— The Blind Spot • Austin Hall and Homer Eon Flint

... without a single painting or any kind of decoration; the nave being still half-barred by the scaffoldings which blocked up the unfinished dome. At that early hour the masses of entreaty had already been said at several altars, under the grey light falling from the high and narrow windows, and the tapers of entreaty were burning in the depths of the apse. So Pierre made haste to go to the sacristy, there to assume his vestments in order that he might say his mass in the chapel ...
— The Three Cities Trilogy, Complete - Lourdes, Rome and Paris • Emile Zola

... and I come just to give you a friendly warning, that the seven young Juffleses are all six feet high." ...
— Blackwood's Edinburgh Magazine - Volume 55, No. 343, May 1844 • Various

... Hain Friswell depreciated it, declaring it to be "rudely cut and heavy, without any feeling, a mere block": smooth and round like a boy's marble. {33} After some of Mr. Friswell's deliverances, I am not disposed to rank his judgment very high; and I accept Lander's decision. As to the finish of the face, Mr. Fairholt's criticism is an exaggeration, successfully exposed by Mr. Friswell. My own opinion, telle quelle, has been already printed. ...
— Shakespeare's Bones • C. M. Ingleby

... persons meet together to carry out some private enterprise in circumstances calculated to excite alarm. Mark those words, Sir John—" some private enterprise. "When the enterprise is not private but meant to redress a public grievance, or to reform religion, the offence becomes high treason." ...
— Sir John Constantine • Prosper Paleologus Constantine

... Crater Mountain, thirty-nine miles south of Grand View Hotel, is an extinct volcano with one side eroded, leaving a sheer wall five hundred feet high in circular form, with a variety of pillars standing high above the bottom of the amphitheatre. Its red, yellow and black colors combine in a peculiar harmony, and novel effects are witnessed at sunset, or by moonlight. To enjoy this trip aright, one should ...
— The Grand Canyon of Arizona: How to See It, • George Wharton James

... when a note came saying Mrs. Sterling would be ready for her the next week, she seemed quite content with every thing, for though the wages were not high she felt that country air and quiet were worth more to her just then than money, and that Wilkinses were ...
— Work: A Story of Experience • Louisa May Alcott

... looks very Comfortable, and has gone to School, where she seems to be very high in her ...
— Ten American Girls From History • Kate Dickinson Sweetser

... description, collected among the neighbouring farmers, who usually employed them for transporting their corn and flour. The distance from Long Point to Amherstburg is about 200 miles along the shore, which in many parts is a high precipitous bank of red clay, with scarcely a creek for shelter. The little flotilla encountered heavy rain and tempestuous weather, but nothing could for a moment retard its progress, or diminish the confidence of the men in their indefatigable leader. Among his general orders ...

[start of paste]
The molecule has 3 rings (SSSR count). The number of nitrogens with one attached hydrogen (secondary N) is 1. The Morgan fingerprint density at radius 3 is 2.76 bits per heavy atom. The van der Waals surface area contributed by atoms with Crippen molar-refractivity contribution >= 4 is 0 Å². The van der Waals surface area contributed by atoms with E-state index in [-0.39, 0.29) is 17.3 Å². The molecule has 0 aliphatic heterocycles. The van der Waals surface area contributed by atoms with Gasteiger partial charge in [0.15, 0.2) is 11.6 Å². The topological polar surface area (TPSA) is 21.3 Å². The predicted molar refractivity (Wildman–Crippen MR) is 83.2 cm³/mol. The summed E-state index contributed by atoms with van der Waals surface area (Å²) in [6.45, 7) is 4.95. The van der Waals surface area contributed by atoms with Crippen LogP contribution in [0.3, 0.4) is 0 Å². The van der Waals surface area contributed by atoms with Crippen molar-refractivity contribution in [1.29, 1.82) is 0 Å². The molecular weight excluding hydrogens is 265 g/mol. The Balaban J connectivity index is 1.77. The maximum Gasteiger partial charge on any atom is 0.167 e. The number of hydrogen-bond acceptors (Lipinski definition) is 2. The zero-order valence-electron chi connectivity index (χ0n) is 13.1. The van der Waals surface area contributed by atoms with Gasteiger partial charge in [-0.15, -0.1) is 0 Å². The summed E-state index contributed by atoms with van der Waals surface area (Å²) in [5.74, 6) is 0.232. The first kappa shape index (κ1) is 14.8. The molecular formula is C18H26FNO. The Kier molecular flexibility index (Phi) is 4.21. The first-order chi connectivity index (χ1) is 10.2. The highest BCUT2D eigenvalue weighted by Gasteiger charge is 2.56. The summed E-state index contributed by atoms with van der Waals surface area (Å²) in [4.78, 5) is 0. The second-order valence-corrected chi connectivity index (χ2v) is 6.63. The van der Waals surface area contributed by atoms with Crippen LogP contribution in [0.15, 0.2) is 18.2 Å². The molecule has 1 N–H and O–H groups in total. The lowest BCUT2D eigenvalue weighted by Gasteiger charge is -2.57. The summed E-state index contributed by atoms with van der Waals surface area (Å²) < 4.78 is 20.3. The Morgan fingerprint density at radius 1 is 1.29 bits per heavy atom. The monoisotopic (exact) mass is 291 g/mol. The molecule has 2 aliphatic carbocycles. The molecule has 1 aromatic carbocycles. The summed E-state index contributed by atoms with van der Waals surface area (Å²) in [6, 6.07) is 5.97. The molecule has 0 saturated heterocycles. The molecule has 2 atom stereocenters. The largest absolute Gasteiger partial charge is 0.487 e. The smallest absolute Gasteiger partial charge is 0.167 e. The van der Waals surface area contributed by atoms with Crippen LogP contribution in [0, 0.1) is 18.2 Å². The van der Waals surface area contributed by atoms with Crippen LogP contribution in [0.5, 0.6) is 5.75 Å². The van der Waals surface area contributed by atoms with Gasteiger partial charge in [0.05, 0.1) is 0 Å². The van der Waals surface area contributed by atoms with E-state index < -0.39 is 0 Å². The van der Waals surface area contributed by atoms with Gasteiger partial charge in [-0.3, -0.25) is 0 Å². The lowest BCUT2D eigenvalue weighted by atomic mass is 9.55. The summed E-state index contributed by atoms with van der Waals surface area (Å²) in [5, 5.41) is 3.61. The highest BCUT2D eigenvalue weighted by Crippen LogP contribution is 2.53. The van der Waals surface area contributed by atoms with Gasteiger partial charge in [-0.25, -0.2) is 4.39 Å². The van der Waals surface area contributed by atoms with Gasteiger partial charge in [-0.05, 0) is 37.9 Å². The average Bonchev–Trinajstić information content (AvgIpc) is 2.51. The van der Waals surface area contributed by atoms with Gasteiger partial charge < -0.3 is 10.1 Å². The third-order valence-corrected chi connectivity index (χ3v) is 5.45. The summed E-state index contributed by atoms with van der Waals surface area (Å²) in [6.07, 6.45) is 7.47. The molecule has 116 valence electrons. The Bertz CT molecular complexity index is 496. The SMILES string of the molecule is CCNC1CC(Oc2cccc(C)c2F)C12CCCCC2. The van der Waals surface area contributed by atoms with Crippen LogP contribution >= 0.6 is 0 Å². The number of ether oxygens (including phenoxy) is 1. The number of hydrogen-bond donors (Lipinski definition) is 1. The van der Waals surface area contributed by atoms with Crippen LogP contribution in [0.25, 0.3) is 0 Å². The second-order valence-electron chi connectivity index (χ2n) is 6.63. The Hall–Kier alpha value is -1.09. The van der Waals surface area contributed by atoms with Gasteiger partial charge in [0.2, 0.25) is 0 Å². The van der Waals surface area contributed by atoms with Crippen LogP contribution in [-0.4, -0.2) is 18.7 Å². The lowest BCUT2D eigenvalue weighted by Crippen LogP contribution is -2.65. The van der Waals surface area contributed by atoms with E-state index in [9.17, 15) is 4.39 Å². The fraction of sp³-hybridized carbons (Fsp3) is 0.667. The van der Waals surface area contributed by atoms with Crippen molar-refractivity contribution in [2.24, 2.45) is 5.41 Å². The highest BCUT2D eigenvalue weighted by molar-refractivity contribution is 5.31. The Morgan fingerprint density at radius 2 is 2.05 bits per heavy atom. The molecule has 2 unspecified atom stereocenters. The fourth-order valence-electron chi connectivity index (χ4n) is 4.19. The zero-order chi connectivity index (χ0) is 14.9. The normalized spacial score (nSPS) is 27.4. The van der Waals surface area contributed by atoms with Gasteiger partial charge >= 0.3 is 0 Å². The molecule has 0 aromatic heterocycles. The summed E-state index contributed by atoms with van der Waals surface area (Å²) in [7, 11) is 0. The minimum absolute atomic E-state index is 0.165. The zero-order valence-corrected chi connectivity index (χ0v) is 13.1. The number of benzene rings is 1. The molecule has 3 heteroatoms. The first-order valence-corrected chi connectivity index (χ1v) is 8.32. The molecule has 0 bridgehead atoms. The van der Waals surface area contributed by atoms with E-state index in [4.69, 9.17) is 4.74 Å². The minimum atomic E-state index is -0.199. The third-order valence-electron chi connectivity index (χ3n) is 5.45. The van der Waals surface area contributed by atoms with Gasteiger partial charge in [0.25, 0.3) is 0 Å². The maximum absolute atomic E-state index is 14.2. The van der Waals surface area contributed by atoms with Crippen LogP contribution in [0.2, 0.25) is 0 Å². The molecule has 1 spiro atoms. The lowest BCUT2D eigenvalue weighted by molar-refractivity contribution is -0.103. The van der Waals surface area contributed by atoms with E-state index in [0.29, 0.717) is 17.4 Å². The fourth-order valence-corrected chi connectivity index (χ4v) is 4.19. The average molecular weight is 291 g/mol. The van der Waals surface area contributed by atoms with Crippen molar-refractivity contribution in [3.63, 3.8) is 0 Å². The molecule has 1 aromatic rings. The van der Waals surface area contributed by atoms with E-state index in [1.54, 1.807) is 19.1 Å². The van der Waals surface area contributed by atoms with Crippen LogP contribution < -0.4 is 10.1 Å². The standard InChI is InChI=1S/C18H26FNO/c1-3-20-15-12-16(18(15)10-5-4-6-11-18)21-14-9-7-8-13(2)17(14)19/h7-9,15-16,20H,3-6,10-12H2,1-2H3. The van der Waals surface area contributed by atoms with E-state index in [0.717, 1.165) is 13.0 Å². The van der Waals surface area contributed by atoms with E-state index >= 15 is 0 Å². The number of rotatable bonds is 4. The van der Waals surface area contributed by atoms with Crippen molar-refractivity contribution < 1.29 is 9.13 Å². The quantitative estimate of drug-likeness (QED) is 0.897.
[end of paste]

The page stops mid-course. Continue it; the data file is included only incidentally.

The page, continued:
— The Life and Correspondence of Sir Isaac Brock • Ferdinand Brock Tupper

... as it were, caught up on high, and while the Vauxhall scene still dimly twinkles below, he gazes southward towards Central Europe—the contorted and attenuated ecorche of the Continent appearing as in an earlier scene, but now obscure under ...
— The Dynasts - An Epic-Drama Of The War With Napoleon, In Three Parts, - Nineteen Acts, And One Hundred And Thirty Scenes • Thomas Hardy

... view like the fabric of a vision. Here and there the uniformity and loneliness of the desert scene were varied and enlivened by small groups of palms, beneath one of which, after a long march, we fixed our midday station. The breeze rustled gently through the crowns of the trees high over our heads, while we lay on the ground gazing dreamily towards the yellowish horizon clearly defined against the deep blue sky. All around reigned perfect stillness. Now and then a party of Bedouin women, laden with water-skins, passed us on the way to their tents, which probably ...
— The Caravan Route between Egypt and Syria • Ludwig Salvator

... Baby, still sucking her spoon, is lifted into her high chair. A chair is placed for Uncle Larry, and they all eat their soup around the kitchen table, just as the very last rays of the summer sun make long streaks of light ...
— The Irish Twins • Lucy Fitch Perkins

... formidable person. Imagine a man six feet three inches in height, majestically built, with a high-nosed, aristocratic face, brindled hair, shaggy eyebrows, a small, pointed Mephistophelian beard, and lines upon his brow and round his eyes as deep as if they had been carved with a penknife. He had grey eyes, weary, hopeless-looking eyes, proud and yet pathetic, eyes ...
— Tales of Terror and Mystery • Arthur Conan Doyle

... the High School boys, who waved their purple and white flags and shrieked themselves hoarse. It was certainly a fine play, and merited all the ...